Auction 2: This one actually held some good stuff but most of the attendees were turned off by the beat up pool table. There were four couches, some mattresses, a desk, that pool table, and who knows what else inside. The winner paid out $10 for the haul and it was uncontested, though everyone was immediately turned off by the prospect of dealing with the pool table.

In both instances, the facility operator was really obliging, letting everyone look inside and poke around. There aren’t really any “rules” to this auction thing, the facility just wants to be rid of it and the capitalists are looking to profit a little from getting the stuff in the first place. The operator offered the services of a moving company associate of his, to the winner of the pool table, but she said she’d just give it away online (probably through Craigslist) to anyone willing to haul it.

Parting Thoughts

Like tax lien auctions, this one has a significant personal element involved and I think my fortune can be made without tempting karma. I know the content owners have fallen behind on their leasing obligations, I know they are rightfully losing their property, but I think that there’s a measure of karma involved in buying someone else’s possessions on the cheap and trying to turn a profit from them.

What stops the facility from cherry picking the good stuff for themselves? They often know the contents beforehand because they can watch someone move in (the locks are not the facility locks, hence the cutting) but I suppose there’s a sense of trust involved.

Ultimately, I think this would make an entertaining hobby or help someone get some furniture on the cheap, but it’s likely not going to make you a fortune. Every once and a while you’ll hit a jackpot but it’s like the lottery, you play a lot and hope you get the big score… good for entertainment, bad for paying the bills.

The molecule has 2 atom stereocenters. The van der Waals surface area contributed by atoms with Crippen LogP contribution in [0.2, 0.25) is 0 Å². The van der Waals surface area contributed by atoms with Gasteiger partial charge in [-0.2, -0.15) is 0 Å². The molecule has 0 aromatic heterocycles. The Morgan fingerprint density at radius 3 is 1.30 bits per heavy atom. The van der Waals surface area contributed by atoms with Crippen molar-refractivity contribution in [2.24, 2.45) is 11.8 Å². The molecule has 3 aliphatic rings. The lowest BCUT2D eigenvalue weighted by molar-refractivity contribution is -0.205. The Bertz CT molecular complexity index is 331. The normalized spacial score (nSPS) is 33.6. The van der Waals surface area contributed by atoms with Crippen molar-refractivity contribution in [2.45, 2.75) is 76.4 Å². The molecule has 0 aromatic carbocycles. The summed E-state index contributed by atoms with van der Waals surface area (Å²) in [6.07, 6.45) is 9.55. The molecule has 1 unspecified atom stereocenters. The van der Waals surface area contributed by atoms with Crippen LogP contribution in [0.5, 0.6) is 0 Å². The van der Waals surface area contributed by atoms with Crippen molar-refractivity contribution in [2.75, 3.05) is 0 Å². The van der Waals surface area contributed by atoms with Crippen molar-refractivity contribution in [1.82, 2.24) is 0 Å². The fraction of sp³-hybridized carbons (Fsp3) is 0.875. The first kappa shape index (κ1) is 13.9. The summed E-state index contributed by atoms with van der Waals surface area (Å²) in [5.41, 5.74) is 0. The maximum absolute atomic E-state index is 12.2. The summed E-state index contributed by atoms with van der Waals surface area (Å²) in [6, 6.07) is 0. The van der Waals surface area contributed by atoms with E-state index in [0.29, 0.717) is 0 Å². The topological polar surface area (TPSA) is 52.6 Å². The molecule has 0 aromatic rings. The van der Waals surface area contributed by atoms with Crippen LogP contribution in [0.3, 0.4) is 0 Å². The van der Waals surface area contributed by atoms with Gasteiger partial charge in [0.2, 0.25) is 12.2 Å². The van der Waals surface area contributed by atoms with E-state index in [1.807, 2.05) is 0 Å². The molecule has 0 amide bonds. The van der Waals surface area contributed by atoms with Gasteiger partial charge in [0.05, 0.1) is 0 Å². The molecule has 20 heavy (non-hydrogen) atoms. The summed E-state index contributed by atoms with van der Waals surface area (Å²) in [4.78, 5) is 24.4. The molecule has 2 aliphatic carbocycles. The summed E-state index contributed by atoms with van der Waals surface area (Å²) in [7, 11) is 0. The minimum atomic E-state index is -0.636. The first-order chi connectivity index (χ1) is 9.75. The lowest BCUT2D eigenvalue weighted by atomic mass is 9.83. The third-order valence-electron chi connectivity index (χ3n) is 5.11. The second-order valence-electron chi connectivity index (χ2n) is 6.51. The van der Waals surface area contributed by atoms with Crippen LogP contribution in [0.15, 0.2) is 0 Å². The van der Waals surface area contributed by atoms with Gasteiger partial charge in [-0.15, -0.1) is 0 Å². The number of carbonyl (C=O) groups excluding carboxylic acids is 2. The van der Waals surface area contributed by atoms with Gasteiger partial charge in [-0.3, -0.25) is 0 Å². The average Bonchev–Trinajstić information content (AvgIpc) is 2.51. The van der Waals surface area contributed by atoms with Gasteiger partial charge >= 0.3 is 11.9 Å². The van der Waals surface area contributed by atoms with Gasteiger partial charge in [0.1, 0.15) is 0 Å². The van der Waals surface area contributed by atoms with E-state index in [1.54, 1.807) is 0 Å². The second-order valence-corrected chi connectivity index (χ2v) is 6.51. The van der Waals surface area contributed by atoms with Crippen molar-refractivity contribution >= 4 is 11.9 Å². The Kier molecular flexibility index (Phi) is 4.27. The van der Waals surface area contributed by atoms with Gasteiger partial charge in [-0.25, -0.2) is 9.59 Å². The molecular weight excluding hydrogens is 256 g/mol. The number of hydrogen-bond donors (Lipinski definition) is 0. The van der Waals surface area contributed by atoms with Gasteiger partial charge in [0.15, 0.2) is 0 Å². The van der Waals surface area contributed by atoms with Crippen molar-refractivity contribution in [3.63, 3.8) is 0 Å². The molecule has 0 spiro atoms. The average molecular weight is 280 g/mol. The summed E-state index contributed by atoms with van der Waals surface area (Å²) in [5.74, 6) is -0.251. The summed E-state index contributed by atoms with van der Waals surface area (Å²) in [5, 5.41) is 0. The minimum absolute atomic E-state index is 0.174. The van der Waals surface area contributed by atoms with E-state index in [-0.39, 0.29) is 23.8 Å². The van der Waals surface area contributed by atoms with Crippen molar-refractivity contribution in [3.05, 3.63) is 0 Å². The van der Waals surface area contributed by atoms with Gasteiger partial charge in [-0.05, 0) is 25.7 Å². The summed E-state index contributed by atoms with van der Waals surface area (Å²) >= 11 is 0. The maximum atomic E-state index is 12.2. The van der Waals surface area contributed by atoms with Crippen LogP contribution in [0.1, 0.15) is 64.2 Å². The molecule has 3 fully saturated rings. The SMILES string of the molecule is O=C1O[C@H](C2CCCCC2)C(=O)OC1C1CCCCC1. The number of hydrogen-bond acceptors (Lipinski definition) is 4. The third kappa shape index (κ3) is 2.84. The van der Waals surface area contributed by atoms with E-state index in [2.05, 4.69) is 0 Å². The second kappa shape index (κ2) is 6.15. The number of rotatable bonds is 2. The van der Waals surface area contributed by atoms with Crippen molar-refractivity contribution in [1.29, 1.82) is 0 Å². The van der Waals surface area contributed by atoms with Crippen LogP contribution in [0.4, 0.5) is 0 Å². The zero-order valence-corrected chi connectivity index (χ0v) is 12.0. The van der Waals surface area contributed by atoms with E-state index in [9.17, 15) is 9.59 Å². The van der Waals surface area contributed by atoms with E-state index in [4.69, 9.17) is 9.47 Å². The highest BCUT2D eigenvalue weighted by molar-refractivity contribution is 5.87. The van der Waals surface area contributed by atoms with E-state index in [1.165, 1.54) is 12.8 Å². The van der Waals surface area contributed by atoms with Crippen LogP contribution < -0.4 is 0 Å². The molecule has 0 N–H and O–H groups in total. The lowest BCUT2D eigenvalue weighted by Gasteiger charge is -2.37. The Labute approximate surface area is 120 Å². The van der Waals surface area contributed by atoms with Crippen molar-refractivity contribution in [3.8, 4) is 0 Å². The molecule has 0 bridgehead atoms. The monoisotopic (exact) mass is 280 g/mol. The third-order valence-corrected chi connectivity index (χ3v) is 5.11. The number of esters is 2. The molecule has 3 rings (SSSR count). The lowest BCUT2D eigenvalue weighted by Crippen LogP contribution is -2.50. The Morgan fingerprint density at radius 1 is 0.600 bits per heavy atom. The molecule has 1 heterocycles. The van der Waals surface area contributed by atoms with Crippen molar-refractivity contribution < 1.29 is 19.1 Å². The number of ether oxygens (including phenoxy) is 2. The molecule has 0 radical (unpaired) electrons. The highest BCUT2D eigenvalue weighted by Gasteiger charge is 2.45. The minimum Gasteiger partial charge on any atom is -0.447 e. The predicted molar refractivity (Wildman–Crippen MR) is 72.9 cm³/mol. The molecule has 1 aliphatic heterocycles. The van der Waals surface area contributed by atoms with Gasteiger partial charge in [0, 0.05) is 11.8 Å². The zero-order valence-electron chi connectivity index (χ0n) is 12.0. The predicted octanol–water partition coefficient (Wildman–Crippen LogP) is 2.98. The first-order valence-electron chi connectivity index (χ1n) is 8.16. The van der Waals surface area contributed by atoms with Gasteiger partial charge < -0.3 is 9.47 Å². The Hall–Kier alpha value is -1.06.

Personal Finance 

My Personal Finances Ten Years Ago

This month’s writing project for the Money Blog Network is a retrospective one – look back ten years and see how your financial life has changed. I’m twenty-seven right now and ten years ago my finances were pretty easy. Let’s see… I was too young for any debt (since I was a minor, a lender wouldn’t be able to collect so there’s no way I was getting any debt), I didn’t have my own car so I wasn’t going anywhere to spend money, and I lived at home. There’s no concept of personal finance then, what a beautiful time! 🙂

In all seriousness, ten years ago I really had no concept of personal finance (I didn’t know much, in fact it wasn’t until a few years into college that I learned the difference between a Republican and a Democrat – politics hardly mattered to me then), which isn’t that surprising for a 17 year old. I didn’t know anything about the stock market, I knew even less about investing in general, but I had the benefit of growing up in the age of the Internet and the wealth of information available online. In fact, I consider that one of the main reasons I am even close to being savvy about personal finance now. I didn’t grow up in a time when stock quotes were only available with the morning paper the day after (though I do remember times when real time quotes were considered premium content, rather than free!).